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resident of what had just occurred between himself and the General Strange forgetfulness! General Scott, also, in his report to President Lincoln, comments severely on the delay of the order for reenforcements to Fort Taylor, Key West, and Fort Jefferson, Tortugas Island, notwithstanding this had been issued so early as the 4th January, and though these reenforcements had arrived in sufficient time to render both forts perfectly secure. This the General admits; and there the matter ought to first South Carolina commissioners occurred on the 2d January, and the time had then arrived when the President, acting on his established, policy, deemed it necessary to send reenforcements not only to Fort Sumter, but also to Forts Taylor and Jefferson, and these were accordingly despatched to the two latter on the 4th January. The same course precisely would have been pursued had General Scott remained at his headquarters in New York. But the most remarkable instance of General Scott's w
125 seacoast and garrison cannon; Fort Taylor, Key West, with 60 cannon; Key West barracks, 4 cannon; Fort Marion, 6 field batteries and some small arms; and Fort Jefferson on the Tortugas. As pointed out by Senator Yulee, the naval station and forts at Pensacola were first in consequence. There was then on the mainland one c Jefferson Davis, telegraphed advising that no blood should be shed. In the meantime the government at Washington was sending reinforcements to Forts Taylor and Jefferson, and on January 21st Capt. Israel Vogdes, with a company of artillerymen, was ordered to sail on the sloopof-war Brooklyn to reinforce Fort Pickens. On being inle Federal expedition was ordered to the Gulf coast under Colonel Harvey Brown, who was given command of Florida by the Federal government and ordered to make Fort Jefferson his main depot and base of operations. He sailed on the ship Atlantic, followed by the Illinois, carrying stores, and the ships Sabine, St. Louis and Crusade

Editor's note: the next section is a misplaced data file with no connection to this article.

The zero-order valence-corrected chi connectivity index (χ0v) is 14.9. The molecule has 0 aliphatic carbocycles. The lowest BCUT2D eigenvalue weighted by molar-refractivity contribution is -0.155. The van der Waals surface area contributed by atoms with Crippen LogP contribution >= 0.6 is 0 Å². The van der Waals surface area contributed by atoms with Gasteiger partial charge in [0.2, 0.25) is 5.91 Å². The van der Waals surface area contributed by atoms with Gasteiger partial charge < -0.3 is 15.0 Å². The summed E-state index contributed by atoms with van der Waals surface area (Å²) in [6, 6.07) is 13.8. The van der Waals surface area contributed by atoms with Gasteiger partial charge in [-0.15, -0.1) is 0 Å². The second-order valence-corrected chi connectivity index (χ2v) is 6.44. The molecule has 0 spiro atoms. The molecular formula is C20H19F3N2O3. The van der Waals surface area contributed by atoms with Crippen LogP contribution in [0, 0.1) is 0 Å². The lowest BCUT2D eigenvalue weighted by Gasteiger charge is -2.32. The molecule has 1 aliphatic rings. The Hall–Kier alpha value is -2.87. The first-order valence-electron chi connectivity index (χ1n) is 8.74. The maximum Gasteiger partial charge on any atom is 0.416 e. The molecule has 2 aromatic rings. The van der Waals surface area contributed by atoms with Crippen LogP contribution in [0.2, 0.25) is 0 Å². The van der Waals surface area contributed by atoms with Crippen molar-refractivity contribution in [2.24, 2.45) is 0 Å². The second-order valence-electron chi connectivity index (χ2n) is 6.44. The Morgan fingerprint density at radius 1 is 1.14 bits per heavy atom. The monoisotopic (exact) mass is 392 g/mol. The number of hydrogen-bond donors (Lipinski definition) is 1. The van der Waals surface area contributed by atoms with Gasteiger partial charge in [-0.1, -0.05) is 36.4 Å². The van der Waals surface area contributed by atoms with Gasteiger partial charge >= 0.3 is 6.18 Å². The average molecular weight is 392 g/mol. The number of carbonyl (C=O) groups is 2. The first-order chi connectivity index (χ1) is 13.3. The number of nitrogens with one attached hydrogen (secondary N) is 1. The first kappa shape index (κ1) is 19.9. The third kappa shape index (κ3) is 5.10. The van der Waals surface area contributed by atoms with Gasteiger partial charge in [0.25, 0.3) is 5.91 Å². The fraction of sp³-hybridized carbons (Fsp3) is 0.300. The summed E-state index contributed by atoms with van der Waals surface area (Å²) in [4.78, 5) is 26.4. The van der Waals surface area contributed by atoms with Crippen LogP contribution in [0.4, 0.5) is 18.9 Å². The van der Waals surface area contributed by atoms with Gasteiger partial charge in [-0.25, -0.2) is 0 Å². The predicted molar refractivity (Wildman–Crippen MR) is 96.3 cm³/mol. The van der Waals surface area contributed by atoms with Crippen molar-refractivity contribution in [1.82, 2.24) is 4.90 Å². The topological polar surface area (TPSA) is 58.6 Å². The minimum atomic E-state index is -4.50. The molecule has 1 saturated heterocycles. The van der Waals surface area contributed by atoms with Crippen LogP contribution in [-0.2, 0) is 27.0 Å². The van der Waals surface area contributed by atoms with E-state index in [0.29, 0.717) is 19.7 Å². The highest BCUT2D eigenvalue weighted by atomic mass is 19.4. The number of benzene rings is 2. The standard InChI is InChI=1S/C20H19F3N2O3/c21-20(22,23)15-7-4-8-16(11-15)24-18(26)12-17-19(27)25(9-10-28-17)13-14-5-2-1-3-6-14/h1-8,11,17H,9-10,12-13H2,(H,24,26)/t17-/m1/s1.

Capt. Calvin D. Cowles , 23d U. S. Infantry, Major George B. Davis , U. S. Army, Leslie J. Perry, Joseph W. Kirkley, The Official Military Atlas of the Civil War, Index. (search)
asper, Tenn. 24, 3; 35, 5; 97, 1; 118, 1; 135-A; 149, C9; 171 Vicinity, July 24, 1863 35, 5 Jeanerette, La. 23, 8; 135-A Fort Jeb Stuart, Ala. Plan 108, 1 Jefferson, Md. 25, 6; 27, 1; 81, 4; 100, 1; 116, 2; 136, E7 Jefferson, Tenn. 24, 3; 30, 2; 31, 2; 150, H6 Jefferson, Va. 16, 1; 22, 5, 22, 7; 23, 2, 23, 5; 74, 1; 100, 1; 137, B6, 137, E6 Jefferson Barracks, Mo. 135-A; 152, E10 Jefferson City, Mo. 47, 1; 135-A; 152, E4; 171 Fort Jefferson, Fla. 171 Jeffersonville, Ind. 102, 3; 135-A; 151, F9 Jeffersonville, Va. 118, 1; 135-A; 141, G10; 171 Jenkins' Ferry, Ark. 154, D3 Jenks' Bridge, Ga. 69, 5; 101, 21 Jennings', Va. 44, 3; 87, 2; 96, 1 Jericho Bridge, Va. 16, 1; 100, 1 Jericho Ford, Va. 81, 2, 81, 7 Jericho Mills, Va. 55, 4; 96, 2 Jerusalem Plank Road, Va. 40, 1; 56, 1; 64, 1; 77, 2; 78, 5; 79, 1; 93, 1; 100, 2; 137, G8 Jetersville, Va.: Adjacent country to